The first safaris were primarily big game hunting expeditions across the African Savannah. The word safari, brought into Swahili from the Arabic, refers to a journey of any kind. It is the word still used today to express a trip by any means of transportation in East Africa. The word originated from the exchanges between nomads across the vastness of the African and Middle Eastern lands. It was this trading of goods that brought the word into the East African “lingua franca”. This connection is still tangible today in Zanzibar where the majority of the Muslim population are direct descendants of the Arab Omani traders of the 18th and 19th century.
The first safari expeditions
The first recorded safari as we know it today was a mere “journey” organised by Sir. William Cornwallis Harris in 1836 to observe African fauna. A well known Victorian traveler, Harris can be credited for the first accurate illustrations of African wildlife which he also viciously hunted after that first journey. Later on, Frederick Selous, who has a UNESCO-listed Tanzanian hunting game reserve named after him, mimicked Harris in the hunt for elephants and collected samples of many specimens for European museums, most notably over 500 specimens for the Natural History Museum of London.
Those very first explorers were as much interested in documenting wildlife as they were in dominating it with their weapons, tracking wildlife in search of the rush of the kill. But they also pioneered a daily schedule and motion that has survived until today’s safaris.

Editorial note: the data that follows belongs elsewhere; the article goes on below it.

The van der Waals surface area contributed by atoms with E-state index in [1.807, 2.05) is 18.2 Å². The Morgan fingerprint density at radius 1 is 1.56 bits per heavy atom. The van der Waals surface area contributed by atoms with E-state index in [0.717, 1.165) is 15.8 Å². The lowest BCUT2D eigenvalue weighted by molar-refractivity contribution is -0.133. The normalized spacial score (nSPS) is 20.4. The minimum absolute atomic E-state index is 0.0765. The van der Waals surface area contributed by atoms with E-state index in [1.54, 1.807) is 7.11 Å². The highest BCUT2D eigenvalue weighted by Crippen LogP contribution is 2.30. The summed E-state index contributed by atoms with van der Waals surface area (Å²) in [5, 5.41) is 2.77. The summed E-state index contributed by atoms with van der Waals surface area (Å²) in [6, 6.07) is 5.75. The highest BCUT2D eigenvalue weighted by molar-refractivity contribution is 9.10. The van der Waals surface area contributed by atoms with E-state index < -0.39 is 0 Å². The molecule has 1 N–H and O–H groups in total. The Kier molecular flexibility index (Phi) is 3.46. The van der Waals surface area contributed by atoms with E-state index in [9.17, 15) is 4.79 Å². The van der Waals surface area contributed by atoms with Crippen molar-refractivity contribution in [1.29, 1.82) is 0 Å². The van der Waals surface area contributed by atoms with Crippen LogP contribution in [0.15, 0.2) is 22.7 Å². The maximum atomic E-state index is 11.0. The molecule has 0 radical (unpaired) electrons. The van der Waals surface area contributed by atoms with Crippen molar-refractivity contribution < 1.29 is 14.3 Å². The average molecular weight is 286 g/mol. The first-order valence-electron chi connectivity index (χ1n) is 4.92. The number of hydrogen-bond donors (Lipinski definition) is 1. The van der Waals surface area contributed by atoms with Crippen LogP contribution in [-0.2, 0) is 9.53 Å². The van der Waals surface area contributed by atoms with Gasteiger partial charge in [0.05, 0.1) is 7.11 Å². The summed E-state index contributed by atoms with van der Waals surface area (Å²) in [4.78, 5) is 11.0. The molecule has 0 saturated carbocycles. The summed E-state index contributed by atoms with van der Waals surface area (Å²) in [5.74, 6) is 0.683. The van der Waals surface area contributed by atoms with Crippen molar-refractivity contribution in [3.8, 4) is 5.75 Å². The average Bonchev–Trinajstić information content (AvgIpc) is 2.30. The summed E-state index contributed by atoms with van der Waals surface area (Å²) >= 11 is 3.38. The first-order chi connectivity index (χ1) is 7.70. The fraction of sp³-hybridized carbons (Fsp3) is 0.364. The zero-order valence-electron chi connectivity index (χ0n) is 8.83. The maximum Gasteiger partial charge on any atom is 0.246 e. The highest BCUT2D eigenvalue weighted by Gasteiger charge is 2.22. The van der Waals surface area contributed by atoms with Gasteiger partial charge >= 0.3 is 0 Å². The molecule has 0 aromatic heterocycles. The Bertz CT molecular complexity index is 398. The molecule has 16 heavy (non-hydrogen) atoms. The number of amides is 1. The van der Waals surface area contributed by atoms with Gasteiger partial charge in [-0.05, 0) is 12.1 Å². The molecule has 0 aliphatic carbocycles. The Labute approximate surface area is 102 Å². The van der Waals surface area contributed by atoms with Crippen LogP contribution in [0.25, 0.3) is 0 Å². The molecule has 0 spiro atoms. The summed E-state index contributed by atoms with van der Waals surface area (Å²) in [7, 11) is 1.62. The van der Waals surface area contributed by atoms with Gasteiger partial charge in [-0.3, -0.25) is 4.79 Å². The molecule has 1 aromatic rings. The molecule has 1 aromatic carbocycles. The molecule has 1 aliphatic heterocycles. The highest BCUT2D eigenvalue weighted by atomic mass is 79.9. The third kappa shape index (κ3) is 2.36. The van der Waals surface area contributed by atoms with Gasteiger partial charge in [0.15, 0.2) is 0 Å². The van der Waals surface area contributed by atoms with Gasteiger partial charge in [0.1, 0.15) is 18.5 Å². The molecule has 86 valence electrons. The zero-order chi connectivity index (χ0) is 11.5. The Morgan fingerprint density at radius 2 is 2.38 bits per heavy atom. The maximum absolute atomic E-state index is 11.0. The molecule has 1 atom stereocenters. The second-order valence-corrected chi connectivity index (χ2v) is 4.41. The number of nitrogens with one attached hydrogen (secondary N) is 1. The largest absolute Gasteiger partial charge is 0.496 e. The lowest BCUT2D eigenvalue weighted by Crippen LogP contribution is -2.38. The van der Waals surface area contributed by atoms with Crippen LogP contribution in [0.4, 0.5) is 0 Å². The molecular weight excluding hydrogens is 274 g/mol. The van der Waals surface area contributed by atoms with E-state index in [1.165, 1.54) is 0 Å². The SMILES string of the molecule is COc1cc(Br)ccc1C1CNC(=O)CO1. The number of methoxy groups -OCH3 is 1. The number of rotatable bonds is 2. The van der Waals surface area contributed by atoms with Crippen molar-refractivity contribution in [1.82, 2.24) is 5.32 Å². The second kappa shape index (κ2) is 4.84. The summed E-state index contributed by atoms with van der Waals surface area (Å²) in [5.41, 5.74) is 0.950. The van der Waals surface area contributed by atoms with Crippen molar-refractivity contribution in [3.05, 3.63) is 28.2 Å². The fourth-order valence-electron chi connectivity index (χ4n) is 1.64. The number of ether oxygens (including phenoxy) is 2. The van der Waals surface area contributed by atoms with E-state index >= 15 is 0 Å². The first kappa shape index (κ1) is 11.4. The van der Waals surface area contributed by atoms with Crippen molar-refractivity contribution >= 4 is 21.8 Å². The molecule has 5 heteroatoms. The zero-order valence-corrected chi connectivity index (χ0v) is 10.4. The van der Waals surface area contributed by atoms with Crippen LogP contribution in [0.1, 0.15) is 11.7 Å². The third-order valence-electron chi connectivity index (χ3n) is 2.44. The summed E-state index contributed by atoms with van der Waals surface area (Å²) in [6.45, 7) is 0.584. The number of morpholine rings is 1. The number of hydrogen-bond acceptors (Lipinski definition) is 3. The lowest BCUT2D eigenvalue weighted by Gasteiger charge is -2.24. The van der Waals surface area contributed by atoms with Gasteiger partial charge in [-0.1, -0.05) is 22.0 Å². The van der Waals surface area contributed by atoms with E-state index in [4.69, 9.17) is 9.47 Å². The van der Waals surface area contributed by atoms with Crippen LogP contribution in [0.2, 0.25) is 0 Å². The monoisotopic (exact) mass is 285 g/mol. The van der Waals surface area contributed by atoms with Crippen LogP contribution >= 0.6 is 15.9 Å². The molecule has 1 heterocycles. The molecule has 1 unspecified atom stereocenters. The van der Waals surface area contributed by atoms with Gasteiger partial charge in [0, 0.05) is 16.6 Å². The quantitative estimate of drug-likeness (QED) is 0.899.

Mornings started early, after the first rays of sunlight, and were followed by long treks in search of big game before the heat of the day sent the big game to hide in the shade. There were late lunches, quiet afternoons with a cup of tea and magical evenings under the stars sharing magnificent wild stories by the camp fire. Porters carried all the necessary comforts along the expedition’s movements and the camps lacked none of the Western advances of the time. Canvas bathtubs were fashioned to order and filled with hot water. Drinks were served cold. This is still the style of travel offered at most safari lodges and camps today, with two game drives, one in the early morning and one in the late afternoon split by lazy middays by the pool or the shade, adventure book in hand. Multi-course dinners, often in communal tables, are still the perfect excuse to share travel stories and tips surrounded by the sounds of nature. It is during those dinners, of which I have enjoyed many, that I have been recommended hidden lodges, private guides and luxury experiences that I followed up on.
The era of Hollywood
Well-off aristocracy, celebrities and royalty came to Africa on hunting expeditions in search of the exhilarating rush of the kill, but they needed the able help of experienced guides who knew the terrain well and were experienced in the field. It was the sport of British colonialists and Hollywood celebrities that, when movies about Africa became popular, flocked to the mysterious land of the Big Five.